'No conclusions' in weapons report.
The officials refused to discuss what findings David Kay might include in his report, which may not be made public after it is completed.
President George Bush's administration has not announced finding any weapons of mass destruction, and US and British officials have not disclosed any finds that would validate most of their pre-war assertions about Iraq's weapons programmes. Those claims drove their case for invasion.
Kay, a former United Nations weapons inspector, is the CIA adviser working with teams in Iraq to search for evidence of chemical and biological weapons, programmes to make more, and prohibited missiles and nuclear weapons programmes.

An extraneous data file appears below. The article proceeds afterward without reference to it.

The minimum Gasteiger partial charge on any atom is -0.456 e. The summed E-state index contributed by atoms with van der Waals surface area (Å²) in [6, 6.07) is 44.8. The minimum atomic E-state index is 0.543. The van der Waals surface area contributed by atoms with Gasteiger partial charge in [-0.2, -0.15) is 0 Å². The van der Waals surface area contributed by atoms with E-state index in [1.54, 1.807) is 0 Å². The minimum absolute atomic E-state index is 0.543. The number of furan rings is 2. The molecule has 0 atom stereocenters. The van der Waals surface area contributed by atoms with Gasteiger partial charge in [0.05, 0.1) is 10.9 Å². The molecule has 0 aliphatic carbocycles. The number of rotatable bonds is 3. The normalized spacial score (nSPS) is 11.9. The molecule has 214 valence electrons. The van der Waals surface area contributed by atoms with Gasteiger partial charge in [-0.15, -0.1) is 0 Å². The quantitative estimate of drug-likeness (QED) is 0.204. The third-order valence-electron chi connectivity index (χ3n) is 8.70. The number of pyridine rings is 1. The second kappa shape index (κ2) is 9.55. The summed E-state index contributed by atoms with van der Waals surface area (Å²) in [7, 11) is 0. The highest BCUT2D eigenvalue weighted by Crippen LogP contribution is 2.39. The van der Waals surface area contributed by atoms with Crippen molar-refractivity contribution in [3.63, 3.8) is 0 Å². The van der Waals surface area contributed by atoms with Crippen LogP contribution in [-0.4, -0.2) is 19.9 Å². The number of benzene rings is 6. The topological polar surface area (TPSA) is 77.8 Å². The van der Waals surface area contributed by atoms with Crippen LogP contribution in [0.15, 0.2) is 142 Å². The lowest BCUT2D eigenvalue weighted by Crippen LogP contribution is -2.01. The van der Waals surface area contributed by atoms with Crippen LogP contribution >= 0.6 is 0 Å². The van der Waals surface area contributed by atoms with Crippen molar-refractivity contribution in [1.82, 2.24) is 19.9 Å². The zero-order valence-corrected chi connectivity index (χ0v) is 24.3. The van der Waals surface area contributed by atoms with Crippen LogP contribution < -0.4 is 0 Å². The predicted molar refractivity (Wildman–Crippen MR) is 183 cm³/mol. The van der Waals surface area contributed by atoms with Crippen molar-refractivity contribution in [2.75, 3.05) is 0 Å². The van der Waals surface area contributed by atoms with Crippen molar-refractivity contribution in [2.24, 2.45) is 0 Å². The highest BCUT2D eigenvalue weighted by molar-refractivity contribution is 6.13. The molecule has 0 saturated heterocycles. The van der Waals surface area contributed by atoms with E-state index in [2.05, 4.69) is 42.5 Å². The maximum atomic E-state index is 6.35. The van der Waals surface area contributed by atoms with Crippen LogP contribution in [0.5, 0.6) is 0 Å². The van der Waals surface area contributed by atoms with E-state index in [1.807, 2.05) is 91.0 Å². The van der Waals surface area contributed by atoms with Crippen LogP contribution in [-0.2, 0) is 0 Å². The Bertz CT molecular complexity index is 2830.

But Foreign Secretary Jack Straw said he still hoped weapons of mass destruction or programmes would be found in Iraq.
Mr Straw said the fact physical evidence was "difficult to obtain" did not mean it did not exist.
There had been "overwhelming evidence" of unanswered disarmament questions before the war, he said. He also insisted the war "was and is justified".
Mr Straw was speaking from New York where he is addressing the UN General Assembly.
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|Publication:||Evening Gazette (Middlesbrough, England)|
|Date:||Sep 25, 2003|
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